Engineers often tie themselves into knots by choosing to disregard the above rule of safety. If you really need to go down the microservices path and you do run into this wall, then it is time to actually change your product behavior in a manner that lets you maintain data correctness. Which then brings us to the question …
WHEN/WHY SHOULD I DO MICROSERVICES AT ALL?
The truism of microservices is that they are supposed to increase the speed of product development. So what slows things down in a monolith? It happens to be time spent in “critical sections” of the software development cycle that limits “concurrency” of development that can happen on a single codebase. These critical sections manifest in various forms such as a need for an all-knowing soul to act as a reviewer for merging changes from feature branches onto mainline, the unavailability of test infrastructure to test out the various concurrently developed features at the same point in time, a single test run taking way too long to execute and thus compounding the previous problem, and so on.
If you aren’t experiencing “contention” as part of your product development process, then converting your monolith into a microservice will not help increase productivity. I’d go so far as to say that if you are starting a new initiative, don’t prematurely optimize for a contention that might happen down the road and hence prefer to keep the service count to a small value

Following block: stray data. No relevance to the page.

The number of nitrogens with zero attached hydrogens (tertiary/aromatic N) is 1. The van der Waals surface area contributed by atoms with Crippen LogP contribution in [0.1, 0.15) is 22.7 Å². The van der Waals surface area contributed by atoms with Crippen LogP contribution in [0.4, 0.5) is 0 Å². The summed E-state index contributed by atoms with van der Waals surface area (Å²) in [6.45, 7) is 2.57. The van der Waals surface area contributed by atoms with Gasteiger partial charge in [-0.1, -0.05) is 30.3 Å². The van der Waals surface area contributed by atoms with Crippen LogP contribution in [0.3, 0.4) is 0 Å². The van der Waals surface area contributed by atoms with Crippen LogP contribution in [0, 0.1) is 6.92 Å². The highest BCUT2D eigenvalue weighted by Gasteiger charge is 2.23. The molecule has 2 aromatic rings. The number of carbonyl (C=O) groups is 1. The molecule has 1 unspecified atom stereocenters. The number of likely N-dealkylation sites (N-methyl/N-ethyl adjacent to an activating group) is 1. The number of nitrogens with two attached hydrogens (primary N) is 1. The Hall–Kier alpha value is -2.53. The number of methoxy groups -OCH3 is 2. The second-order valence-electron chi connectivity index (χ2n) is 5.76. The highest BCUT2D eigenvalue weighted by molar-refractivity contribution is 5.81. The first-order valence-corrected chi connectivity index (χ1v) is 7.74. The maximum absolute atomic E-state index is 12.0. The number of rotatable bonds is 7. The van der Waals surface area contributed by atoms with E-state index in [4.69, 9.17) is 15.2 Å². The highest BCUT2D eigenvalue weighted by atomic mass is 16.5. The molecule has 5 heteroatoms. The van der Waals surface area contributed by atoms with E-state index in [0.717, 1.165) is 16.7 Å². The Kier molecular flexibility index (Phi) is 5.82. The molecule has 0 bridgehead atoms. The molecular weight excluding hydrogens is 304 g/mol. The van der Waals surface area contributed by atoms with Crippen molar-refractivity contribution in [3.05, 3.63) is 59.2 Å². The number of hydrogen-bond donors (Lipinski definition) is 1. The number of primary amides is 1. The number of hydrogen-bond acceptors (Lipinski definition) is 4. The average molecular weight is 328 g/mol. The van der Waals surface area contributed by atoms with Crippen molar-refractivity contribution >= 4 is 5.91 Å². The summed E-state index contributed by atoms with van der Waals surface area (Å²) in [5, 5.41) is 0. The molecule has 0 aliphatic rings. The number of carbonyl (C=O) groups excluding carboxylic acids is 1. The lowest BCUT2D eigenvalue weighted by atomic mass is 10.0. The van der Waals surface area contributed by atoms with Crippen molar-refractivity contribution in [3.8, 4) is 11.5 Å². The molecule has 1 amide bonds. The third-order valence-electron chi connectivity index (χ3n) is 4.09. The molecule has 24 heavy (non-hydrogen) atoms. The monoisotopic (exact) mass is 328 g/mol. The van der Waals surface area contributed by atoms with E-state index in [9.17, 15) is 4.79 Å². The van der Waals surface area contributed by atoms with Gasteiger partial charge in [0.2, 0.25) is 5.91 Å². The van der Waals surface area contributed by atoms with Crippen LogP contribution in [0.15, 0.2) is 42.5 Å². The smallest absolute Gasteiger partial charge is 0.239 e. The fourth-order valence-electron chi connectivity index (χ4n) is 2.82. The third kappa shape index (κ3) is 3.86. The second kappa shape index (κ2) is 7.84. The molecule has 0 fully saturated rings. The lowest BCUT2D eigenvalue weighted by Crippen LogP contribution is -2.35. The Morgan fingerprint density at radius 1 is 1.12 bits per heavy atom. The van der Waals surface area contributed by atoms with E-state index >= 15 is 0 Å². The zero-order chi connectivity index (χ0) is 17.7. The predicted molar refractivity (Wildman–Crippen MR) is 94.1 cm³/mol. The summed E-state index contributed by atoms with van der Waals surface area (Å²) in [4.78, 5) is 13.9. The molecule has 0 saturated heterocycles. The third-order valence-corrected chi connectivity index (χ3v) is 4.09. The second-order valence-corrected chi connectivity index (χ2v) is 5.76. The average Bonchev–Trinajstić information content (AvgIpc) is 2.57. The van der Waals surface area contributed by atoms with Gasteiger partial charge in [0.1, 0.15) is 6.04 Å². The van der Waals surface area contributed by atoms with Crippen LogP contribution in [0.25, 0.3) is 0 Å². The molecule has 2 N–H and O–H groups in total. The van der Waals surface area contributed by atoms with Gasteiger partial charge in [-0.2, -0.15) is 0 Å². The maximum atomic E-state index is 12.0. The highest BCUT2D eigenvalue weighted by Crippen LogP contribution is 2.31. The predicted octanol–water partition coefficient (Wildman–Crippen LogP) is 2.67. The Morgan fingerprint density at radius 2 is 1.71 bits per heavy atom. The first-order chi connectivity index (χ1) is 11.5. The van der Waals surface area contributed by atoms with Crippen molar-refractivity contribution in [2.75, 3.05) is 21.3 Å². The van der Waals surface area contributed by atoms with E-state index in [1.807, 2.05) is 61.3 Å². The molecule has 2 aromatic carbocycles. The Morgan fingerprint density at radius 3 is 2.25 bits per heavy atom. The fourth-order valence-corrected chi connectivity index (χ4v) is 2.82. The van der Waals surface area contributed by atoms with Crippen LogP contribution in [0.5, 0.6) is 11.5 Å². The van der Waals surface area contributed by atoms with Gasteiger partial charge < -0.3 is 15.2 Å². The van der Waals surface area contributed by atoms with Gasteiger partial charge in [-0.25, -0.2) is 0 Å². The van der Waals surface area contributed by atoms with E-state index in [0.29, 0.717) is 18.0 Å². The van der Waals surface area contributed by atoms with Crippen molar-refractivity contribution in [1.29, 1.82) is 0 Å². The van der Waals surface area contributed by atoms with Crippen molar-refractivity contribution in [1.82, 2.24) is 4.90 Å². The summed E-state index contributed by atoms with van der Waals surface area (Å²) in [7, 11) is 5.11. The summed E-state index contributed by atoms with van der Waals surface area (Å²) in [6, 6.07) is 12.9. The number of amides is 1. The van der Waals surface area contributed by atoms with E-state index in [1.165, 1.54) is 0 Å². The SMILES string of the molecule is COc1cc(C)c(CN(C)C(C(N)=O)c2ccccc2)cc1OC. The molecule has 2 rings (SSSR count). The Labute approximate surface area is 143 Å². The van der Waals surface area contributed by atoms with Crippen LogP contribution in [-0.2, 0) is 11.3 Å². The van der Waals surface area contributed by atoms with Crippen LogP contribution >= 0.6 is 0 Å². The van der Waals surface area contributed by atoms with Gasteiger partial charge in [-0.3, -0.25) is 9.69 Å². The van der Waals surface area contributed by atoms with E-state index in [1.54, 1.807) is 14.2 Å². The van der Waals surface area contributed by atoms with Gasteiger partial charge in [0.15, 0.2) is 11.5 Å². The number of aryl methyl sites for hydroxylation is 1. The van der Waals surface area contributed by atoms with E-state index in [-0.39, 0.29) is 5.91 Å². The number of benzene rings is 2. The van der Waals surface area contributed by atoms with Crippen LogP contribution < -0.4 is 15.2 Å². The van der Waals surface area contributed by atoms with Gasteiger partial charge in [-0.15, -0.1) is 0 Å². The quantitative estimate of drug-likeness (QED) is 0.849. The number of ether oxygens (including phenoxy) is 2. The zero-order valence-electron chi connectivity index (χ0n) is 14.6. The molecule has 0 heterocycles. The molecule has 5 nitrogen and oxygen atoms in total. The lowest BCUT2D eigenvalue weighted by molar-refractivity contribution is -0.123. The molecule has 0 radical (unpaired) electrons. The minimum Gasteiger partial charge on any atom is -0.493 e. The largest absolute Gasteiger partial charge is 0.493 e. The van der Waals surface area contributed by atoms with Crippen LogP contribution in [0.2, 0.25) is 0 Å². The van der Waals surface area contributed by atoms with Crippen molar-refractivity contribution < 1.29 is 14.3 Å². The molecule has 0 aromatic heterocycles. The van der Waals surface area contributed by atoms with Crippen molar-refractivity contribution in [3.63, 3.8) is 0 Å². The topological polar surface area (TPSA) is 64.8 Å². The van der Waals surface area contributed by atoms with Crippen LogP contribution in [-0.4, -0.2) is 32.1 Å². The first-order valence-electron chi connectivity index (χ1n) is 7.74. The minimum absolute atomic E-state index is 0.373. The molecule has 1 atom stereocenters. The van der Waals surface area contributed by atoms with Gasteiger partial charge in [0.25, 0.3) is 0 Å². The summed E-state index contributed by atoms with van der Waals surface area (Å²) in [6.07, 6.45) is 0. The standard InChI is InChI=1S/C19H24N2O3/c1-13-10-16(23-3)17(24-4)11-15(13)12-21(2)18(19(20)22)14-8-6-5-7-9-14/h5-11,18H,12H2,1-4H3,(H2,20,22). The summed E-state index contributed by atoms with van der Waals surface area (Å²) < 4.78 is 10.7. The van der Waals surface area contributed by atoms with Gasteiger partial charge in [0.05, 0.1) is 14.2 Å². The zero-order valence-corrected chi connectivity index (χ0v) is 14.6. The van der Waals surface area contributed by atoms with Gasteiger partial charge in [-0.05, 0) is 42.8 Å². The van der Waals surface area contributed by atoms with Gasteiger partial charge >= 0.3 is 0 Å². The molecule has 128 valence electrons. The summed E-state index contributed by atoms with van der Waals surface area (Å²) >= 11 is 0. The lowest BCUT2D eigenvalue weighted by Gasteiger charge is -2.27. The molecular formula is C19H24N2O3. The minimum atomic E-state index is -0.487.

BONUS READ: BOGUS REASONS TO DO MICROSERVICES
While the fad of microservices is no longer at its peak, people ever often pursue it for no good reason. Sometimes, it is just a matter of pushing a different agenda under what is an easy sell. Other times, it tends to be harmful. Here is what I have seen
Harmless reasons with ulterior motives
“We can go polyglot on storage technologies, programming languages, etc. etc.”
People here often want to just start using a new technology outright but it is a far easier sell to the position as “will be tried only in some places a.k.a. one of the many microservices”. If trying out newer technologies is an explicit goal, then go with microservices by all means. However, do understand the invisible taxes it imposes on your design.
Outright harmful (ill-informed) reasons
“Our ability to reason about the code will increase”